Author: Brian Poi, Nomis Data Scientist
With the recent re-introduction of quantitative easing by the Federal Reserve, now is a good time to review some questions that arose in the aftermath of the Great Recession. When the Fed first embarked on quantitative easing, I was asked how such actions would affect bank deposits. Some bankers surmised that quantitative easing might increase aggregate deposit balances, and other bankers suggested that as the Fed unwound or sold off its bond portfolio deposits would shrink. In short, I do not believe quantitative easing has much impact on deposit balances, either as quantitative easing is implemented or as it is unwound. Before I explain why that is the case, it is helpful to have some background on quantitative easing and how it affects the economy. I then present my case.
In normal times the Federal Reserve adjusts the target level for the federal funds rate, the interest rate at which banks lend excess reserves to one another on an overnight basis. This short-term interest rate affects longer-term interest rates, so changes in the federal funds target rate can help speed up or cool the economy. Once the federal funds rate has been reduced to zero, the Fed must become more creative. While some central banks in Europe have experimented with negative interest rates, the Fed has indicated that it does not wish to do so, and I consider the possibility remote.
In the aftermath of the Great Recession the Fed began directly purchases government and other bonds. In March 2009 the Fed began what has come to be known as QE1, purchasing $600 billion in mortgage backed securities. In November 2010 QE2 began, with the Fed purchasing Treasury securities; and in September 2013 QE3 kicked off with the Fed began purchasing agency MBS.
In just the past month the Fed has announced additional actions that could easily amount to $5 trillion in an effort to buffer the economic shock caused by the COVID-19 virus. Various facilities will purchase Treasury securities and agency MBS. Expanding the traditional scope of the Fed, it will also purchase commercial paper, even to companies that have recently lost their investment-grade ratings. Another program will purchase short-term securities issued by some municipalities. Other actions are being performed in conjunction with the Treasury Department to ensure small businesses have access to credit, even beyond the provisions of the CARES Act.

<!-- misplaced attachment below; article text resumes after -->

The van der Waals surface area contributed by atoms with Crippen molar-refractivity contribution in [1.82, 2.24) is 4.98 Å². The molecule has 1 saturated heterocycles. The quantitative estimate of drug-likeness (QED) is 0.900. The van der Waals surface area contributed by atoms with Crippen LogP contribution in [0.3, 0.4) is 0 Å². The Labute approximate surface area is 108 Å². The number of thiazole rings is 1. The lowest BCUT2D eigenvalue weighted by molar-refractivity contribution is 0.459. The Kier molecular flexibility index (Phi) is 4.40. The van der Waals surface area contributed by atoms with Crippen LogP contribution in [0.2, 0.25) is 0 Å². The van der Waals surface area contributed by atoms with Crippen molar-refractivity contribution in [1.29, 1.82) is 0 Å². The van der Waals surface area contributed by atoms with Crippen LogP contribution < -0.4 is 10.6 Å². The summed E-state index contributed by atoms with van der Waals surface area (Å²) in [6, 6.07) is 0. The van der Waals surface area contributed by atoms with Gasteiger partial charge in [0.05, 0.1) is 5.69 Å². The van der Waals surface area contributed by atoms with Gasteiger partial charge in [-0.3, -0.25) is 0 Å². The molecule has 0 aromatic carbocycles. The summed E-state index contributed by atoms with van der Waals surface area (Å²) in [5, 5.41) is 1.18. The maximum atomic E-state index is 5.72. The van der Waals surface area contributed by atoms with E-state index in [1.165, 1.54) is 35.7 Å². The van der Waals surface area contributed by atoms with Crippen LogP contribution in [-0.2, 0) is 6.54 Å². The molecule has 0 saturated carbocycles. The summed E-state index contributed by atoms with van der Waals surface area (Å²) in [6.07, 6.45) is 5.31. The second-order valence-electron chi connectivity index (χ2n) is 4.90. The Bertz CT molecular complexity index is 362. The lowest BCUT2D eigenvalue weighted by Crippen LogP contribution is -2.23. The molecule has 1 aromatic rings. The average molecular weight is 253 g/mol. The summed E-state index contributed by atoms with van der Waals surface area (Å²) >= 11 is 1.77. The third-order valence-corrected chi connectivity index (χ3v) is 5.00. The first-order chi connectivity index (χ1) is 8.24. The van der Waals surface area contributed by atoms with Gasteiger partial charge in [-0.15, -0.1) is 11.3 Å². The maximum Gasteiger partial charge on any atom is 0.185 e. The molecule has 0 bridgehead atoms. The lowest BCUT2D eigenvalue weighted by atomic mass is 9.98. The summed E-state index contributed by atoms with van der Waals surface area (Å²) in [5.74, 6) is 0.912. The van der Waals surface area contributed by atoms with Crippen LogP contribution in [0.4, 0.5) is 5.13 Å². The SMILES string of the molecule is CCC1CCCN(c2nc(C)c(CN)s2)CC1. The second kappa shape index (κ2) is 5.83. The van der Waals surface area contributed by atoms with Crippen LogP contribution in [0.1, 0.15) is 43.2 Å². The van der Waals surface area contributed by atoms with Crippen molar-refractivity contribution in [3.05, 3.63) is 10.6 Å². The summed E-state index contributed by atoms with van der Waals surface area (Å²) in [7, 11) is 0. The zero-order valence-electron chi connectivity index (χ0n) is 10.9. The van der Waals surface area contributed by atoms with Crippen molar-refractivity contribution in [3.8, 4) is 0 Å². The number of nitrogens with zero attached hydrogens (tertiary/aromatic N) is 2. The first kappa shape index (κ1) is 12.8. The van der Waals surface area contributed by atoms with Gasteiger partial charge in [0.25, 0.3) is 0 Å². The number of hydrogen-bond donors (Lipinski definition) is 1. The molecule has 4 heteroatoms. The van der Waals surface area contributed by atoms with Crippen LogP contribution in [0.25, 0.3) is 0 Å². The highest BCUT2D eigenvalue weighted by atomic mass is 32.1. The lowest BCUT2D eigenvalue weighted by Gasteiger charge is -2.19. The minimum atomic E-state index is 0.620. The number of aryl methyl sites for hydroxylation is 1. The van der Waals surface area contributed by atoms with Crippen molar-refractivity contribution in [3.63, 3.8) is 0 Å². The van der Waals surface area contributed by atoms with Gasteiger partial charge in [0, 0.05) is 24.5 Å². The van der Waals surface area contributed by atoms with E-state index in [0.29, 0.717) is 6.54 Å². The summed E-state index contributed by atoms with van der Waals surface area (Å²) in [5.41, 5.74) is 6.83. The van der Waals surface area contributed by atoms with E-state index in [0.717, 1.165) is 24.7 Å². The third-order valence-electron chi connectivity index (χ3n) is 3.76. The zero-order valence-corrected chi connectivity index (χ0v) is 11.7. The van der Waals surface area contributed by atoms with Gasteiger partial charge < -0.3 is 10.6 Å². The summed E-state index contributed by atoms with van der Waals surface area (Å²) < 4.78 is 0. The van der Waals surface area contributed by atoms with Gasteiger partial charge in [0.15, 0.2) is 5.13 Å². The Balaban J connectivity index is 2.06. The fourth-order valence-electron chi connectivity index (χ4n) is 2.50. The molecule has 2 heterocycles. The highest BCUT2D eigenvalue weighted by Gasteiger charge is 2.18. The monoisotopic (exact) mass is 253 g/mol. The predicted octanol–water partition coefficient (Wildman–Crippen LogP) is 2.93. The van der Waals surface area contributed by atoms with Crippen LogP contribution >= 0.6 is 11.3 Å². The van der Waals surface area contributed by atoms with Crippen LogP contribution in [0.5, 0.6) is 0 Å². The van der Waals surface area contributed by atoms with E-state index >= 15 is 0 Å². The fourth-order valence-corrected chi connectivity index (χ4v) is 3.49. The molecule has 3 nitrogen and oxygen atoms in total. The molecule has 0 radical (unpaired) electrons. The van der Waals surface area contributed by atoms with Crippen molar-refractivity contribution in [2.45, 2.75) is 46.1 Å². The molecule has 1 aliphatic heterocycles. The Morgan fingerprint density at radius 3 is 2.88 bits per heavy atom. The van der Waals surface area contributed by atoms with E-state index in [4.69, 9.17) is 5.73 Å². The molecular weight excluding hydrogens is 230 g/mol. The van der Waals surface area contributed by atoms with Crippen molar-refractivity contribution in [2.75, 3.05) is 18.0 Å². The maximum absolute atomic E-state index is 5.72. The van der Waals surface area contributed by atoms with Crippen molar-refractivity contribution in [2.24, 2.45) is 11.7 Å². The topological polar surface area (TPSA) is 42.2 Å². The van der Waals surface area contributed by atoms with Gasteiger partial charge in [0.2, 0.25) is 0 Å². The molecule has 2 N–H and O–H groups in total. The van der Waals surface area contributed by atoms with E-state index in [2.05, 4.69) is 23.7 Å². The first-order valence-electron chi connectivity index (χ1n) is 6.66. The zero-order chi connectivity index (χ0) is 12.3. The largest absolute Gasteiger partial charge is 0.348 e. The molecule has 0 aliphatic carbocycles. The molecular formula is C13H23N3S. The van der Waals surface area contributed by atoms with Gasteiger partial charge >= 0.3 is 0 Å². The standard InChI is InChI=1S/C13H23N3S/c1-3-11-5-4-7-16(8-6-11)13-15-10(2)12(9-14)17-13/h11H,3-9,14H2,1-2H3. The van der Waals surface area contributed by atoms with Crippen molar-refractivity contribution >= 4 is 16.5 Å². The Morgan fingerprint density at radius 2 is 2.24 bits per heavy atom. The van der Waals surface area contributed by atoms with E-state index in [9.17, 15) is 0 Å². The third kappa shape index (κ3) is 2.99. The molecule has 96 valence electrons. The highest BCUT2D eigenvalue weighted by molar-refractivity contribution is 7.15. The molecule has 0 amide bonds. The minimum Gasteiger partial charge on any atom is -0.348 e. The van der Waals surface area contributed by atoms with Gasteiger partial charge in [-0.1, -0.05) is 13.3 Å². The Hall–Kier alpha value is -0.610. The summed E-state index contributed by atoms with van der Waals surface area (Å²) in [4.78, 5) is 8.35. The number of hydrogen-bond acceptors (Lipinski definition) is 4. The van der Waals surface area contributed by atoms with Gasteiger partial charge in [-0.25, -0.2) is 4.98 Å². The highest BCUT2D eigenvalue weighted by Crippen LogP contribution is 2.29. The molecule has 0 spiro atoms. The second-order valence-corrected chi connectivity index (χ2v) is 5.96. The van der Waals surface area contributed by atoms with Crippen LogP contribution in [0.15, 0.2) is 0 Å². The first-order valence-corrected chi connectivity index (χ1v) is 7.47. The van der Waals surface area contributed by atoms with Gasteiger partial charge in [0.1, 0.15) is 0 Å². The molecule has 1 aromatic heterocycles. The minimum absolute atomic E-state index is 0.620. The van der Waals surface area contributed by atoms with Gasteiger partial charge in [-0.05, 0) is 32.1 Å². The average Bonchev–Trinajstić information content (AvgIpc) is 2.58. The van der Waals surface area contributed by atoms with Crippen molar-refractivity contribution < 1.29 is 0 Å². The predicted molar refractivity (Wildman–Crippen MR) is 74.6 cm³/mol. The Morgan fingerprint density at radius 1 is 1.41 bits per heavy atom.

Quantitative easing has had three main purposes. One is to ensure the economy has sufficient liquidity to function. That is why the Fed has decided to purchase commercial paper and municipal securities and to provide (indirectly) loans to small businesses. Without access to funding, some businesses and municipalities would be unable to retain workers on payroll, further exacerbating what is already a dire unemployment situation. The second purpose is to remove toxic assets from bank balance sheets, as was the case with QE1; with banks on sounder ground now, this purpose plays only a minor role.
The final purpose of quantitative easing is to stimulate the economy. The Fed’s purchase of bonds will drive prices up and yields down, in turn leading to lower interest rates and increased borrowing. QE3 is a prime example; the purchase of agency MBS was designed to lower mortgage rates and stimulate the housing market which at the time was still lackluster. Lower interest rates also increase the attractiveness of stocks, since lower interest rates make future cash flows more valuable today. Higher stock prices increase consumption through the so-called wealth effect.
Even if the Fed only purchases Treasury securities, it will still have an impact on other interest rates and, potentially, on economic activity. Mortgage securities, corporate bonds, and other debt instruments trade at a risk premium to Treasury yields; if the risk premium holds constant, a decline in Treasury yields will cause yields on those obligations to fall a similar amount. In fact, risk premia may actually fall as investors “reach for yield.” In all cases, the path to economic stimulation is the same. Lower interest rates make investment more attractive, whether that investment is residential housing, new plants and equipment, or research and development. Of course, the key question is by how much interest rates decline in response to quantitative easing. Estimates vary widely, but the literature suggests that QE1, QE2, and QE3 combined lowered Treasury yields by somewhere between 25 basis points on the low end to more than 100 basis points on the high end.